[Spellyans] Mass for the Feast of St German

Craig Weatherhill craig at agantavas.org
Thu Sep 14 13:35:51 BST 2017

With great sadness, I must pass on a report of the passing of R.R.M. (Richard) Gendall, at the age of 93.

I remember him telling me that he began to learn Cornish at the age of 4, and I doubt that anyone else in the 20th or 21st century has spoken Cornish for 89 years!
Singer, songwriter, schoolteacher, linguist, Richard contributed so much to Cornish society and culture and yet was so curiously unsung.

I fondly remember voyages to Treguier, Brittany, with Richard and Jan in his boat 'Keryades', which he kept at St Winnow.

His "The Pronunciation of Cornish", a careful and insightful analysis of Edward Lhuyd's phonetically written style of recording traditional Cornish is, to my mind, the most important of all his many works,
and should be properly published.

My thoughts are with his widow, Jan, and all of Richard's family.

Cusk yn cres, Richard Gendall (1924-2017).


On 2017 Gwn 14, at 10:15, Nicholas Williams wrote:

> The poster for the special Eucharist in Truro Cathedral
> for St German’s day, 2 October, says that the
> service will be "yn Kernowek, Sowsnek ha Latinek.”
> The name of the third language in that list is questionable.
> In traditional Cornish the language Latin is invariably called Latyn:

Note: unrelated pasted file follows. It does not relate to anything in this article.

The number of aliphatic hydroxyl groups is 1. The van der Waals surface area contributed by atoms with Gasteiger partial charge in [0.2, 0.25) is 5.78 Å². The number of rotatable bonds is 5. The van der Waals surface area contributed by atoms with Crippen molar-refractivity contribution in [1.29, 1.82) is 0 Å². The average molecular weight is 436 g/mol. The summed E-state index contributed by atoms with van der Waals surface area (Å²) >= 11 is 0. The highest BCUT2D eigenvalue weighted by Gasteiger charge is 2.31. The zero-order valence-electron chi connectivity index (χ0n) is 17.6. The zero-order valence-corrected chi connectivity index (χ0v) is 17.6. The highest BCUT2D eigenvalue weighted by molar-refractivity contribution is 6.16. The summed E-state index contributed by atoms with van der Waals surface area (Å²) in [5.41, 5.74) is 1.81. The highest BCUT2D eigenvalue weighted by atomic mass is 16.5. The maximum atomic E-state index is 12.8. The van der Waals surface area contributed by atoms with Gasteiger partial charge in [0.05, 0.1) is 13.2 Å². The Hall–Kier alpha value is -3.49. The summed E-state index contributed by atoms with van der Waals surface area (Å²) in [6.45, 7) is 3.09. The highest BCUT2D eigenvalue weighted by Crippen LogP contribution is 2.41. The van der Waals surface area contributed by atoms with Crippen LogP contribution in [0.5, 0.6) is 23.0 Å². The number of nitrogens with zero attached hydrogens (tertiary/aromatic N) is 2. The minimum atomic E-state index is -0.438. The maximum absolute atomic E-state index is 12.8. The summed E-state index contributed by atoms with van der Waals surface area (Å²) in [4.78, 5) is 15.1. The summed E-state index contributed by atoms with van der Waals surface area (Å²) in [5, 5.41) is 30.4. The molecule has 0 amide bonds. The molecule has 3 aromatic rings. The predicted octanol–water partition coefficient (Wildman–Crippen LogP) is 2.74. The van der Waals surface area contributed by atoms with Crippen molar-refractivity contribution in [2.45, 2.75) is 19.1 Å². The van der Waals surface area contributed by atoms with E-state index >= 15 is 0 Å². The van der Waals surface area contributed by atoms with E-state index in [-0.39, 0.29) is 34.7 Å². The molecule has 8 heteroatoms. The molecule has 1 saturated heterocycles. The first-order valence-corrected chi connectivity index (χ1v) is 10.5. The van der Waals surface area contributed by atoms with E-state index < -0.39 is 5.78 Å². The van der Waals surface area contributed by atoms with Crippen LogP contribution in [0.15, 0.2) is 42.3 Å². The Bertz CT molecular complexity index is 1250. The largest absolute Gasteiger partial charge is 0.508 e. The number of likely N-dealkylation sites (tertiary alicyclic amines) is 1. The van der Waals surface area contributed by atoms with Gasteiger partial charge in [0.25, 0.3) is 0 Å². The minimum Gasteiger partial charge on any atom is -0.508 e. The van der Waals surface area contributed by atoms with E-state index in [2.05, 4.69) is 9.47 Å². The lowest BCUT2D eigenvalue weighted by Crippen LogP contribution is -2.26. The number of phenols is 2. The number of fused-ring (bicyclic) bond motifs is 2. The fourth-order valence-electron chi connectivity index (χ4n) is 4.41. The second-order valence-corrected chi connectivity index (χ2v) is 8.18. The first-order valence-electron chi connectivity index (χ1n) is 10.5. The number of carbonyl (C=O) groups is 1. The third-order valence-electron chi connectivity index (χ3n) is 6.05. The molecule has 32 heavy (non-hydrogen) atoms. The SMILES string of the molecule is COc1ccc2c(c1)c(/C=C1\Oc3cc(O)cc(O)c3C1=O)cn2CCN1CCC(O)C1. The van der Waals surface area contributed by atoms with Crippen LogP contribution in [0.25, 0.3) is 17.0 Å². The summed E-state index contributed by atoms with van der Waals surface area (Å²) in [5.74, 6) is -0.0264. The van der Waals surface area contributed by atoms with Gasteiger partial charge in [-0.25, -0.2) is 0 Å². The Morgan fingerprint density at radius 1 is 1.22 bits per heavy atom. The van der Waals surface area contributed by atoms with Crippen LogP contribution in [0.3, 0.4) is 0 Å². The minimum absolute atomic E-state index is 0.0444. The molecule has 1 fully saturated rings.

> pan ve luen ov zor a wyn ny gara covs mes laten ‘when my belly is full of wine I like to speak Latin only’ BM 80-1
> yma ow signifia pup kynde a foode, beva foode an corfe po food an Ena, ha in della yma oll an girryow latyn ‘it means every kind of food, whether food for the body or food for the soul, and thus do all the Latin words signify’ TH 57a
> Ma ko them cavaz tra a’n par ma en lever Arlyth an Menneth dro tho e deskanz Latten ‘I remember finding something similar in Montaigne’s book about his Latin education’ NBoson
> en leeaz Gerreau, a dael bose gwrez aman durt an Latten po an Souseneack ’in many words which must have been constructed from the Latin or the English'  NBoson
> En Tavaz Greka, Lathen ha’n Hebra, En Frenkock ha Carnoack deskes dha ‘In the Greek language, Latin and the Hebrew,
> in French and Cornish well schooled’ JBoson.
> Nicholas Williams
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